Thursday, 18 October 2007

Myth 4: Cultural change is a slow and painful long-term affair

It is also a strongly held belief that cultural change is slow, painful and not something to be achieved in the short term. It is almost natural for people to think that way. Our view of the culture is one of that one macro-frame that is ‘the cause of everything’, so any attempt to change ‘that thing’ surely has to come associated with parameters such as long-term, pain, difficulty, etc. And we all know one example or two of this. People with this kind of experience have difficulty seeing things differently. And how could they?

The trick is to change the paradigm, excuse my language. And instead of seeing culture as the cause of ‘the behaviours’, we should focus on behaviours and manage/change them to see cultural change. The introduction of my book, Viral Change, is entitled Change behaviours, get culture. Viral Change takes a pragmatic approach and sees that when a small set of non-negotiable behaviours is installed in the organisation and becomes stable and widespread, these behaviours will have the capacity to create new routines, rules and norms which will equal ‘cultural change’. These changes are possible in short time frames such as three or six months. Viral Change is very adamant that if we can’t see those 'cultural changes' happening in those timeframes, something is wrong.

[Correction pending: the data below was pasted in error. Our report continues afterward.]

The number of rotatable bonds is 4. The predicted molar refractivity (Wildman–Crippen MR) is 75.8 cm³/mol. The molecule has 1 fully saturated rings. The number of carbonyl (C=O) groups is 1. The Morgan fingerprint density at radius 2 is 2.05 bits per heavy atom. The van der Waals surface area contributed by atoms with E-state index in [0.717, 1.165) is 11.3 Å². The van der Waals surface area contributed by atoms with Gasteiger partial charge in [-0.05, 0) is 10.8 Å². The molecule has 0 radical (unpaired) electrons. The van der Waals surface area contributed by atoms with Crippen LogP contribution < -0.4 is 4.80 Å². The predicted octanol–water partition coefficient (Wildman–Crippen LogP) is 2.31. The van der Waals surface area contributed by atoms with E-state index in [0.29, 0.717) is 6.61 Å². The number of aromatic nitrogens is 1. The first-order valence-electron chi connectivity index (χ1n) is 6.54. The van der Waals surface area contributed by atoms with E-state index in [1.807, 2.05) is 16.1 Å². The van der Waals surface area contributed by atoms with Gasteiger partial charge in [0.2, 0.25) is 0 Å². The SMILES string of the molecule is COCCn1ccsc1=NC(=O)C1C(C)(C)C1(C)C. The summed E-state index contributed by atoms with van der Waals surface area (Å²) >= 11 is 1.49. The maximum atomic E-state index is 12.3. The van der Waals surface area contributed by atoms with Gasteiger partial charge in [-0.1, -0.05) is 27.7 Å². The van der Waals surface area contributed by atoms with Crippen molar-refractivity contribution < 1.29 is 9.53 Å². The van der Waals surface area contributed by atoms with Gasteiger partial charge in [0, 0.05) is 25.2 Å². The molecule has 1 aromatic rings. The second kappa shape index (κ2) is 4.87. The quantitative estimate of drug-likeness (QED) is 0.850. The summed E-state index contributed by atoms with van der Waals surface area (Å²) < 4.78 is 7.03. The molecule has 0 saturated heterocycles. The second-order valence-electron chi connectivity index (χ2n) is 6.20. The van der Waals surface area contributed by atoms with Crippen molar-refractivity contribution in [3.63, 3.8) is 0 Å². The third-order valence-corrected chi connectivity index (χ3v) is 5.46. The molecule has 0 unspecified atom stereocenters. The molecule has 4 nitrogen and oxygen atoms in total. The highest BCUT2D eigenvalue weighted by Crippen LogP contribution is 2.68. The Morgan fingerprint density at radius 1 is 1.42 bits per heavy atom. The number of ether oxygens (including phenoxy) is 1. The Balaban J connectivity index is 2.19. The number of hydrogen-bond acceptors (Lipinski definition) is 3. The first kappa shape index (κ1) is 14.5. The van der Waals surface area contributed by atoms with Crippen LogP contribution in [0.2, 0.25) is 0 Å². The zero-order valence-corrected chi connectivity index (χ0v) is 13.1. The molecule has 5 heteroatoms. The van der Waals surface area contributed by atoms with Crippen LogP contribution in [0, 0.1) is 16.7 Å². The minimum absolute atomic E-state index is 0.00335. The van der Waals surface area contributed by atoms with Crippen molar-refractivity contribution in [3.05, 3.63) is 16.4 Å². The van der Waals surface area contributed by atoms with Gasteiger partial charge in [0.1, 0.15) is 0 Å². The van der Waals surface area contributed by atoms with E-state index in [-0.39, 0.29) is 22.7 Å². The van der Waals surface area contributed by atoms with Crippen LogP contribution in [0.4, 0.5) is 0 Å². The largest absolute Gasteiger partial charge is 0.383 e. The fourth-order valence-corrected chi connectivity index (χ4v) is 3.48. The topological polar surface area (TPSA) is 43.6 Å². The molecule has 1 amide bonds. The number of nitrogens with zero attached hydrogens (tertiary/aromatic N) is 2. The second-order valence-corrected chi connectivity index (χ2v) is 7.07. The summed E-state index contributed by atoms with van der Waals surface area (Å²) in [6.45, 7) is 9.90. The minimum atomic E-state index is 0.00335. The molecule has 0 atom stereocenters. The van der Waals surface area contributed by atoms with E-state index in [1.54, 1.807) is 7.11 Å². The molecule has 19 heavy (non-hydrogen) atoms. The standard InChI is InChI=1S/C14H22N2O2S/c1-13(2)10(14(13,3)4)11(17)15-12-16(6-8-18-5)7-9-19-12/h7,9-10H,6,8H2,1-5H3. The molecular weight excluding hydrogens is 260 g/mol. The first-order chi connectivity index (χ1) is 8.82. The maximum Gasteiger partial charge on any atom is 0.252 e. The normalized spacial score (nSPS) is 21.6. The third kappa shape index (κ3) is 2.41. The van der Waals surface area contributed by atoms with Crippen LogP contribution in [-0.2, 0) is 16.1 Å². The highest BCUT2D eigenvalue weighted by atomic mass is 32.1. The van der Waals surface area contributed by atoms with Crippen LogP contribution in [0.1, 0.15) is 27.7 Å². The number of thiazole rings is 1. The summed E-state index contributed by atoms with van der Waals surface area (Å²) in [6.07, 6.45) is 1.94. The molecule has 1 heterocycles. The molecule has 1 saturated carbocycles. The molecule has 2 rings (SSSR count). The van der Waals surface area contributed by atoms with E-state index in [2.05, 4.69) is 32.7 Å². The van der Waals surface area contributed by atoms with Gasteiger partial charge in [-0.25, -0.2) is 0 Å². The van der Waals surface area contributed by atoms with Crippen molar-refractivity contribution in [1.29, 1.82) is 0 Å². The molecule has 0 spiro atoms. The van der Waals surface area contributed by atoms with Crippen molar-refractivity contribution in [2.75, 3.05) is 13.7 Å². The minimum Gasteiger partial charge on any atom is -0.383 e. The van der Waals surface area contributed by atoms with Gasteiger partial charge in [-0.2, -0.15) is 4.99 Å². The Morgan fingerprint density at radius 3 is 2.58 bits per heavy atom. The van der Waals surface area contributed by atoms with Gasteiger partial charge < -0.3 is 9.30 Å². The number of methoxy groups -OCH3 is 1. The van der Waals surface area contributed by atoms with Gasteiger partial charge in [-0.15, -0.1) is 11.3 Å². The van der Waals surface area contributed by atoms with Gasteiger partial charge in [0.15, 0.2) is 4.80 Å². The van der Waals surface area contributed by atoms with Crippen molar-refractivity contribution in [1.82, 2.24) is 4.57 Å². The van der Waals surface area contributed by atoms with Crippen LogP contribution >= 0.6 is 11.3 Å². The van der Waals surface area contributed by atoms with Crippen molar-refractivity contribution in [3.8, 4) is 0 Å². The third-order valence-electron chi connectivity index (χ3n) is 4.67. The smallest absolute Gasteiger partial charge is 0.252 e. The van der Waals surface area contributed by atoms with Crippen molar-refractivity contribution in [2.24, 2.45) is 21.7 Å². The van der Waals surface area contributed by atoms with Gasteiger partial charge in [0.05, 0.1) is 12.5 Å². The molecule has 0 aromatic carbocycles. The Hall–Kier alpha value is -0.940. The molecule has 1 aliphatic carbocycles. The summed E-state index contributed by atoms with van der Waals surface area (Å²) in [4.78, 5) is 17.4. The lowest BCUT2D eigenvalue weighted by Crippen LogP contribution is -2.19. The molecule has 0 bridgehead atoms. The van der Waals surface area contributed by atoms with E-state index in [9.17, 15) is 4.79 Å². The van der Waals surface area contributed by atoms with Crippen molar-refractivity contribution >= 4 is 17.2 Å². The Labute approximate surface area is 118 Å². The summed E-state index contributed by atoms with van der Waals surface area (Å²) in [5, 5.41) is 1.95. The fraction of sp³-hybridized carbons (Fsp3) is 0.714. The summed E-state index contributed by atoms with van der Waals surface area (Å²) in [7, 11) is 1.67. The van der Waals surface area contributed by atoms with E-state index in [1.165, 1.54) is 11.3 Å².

The power of the internal network to spread new behaviours is immense. Cultural change doesn’t have to be a long-term, painful affair. It is not something that is so big that we will have to postpone it until we have some serious time. That is, not this year, next year, maybe… It is something that can be done now and show you results in the next few months. You can read more on how in Viral Change or on my website.

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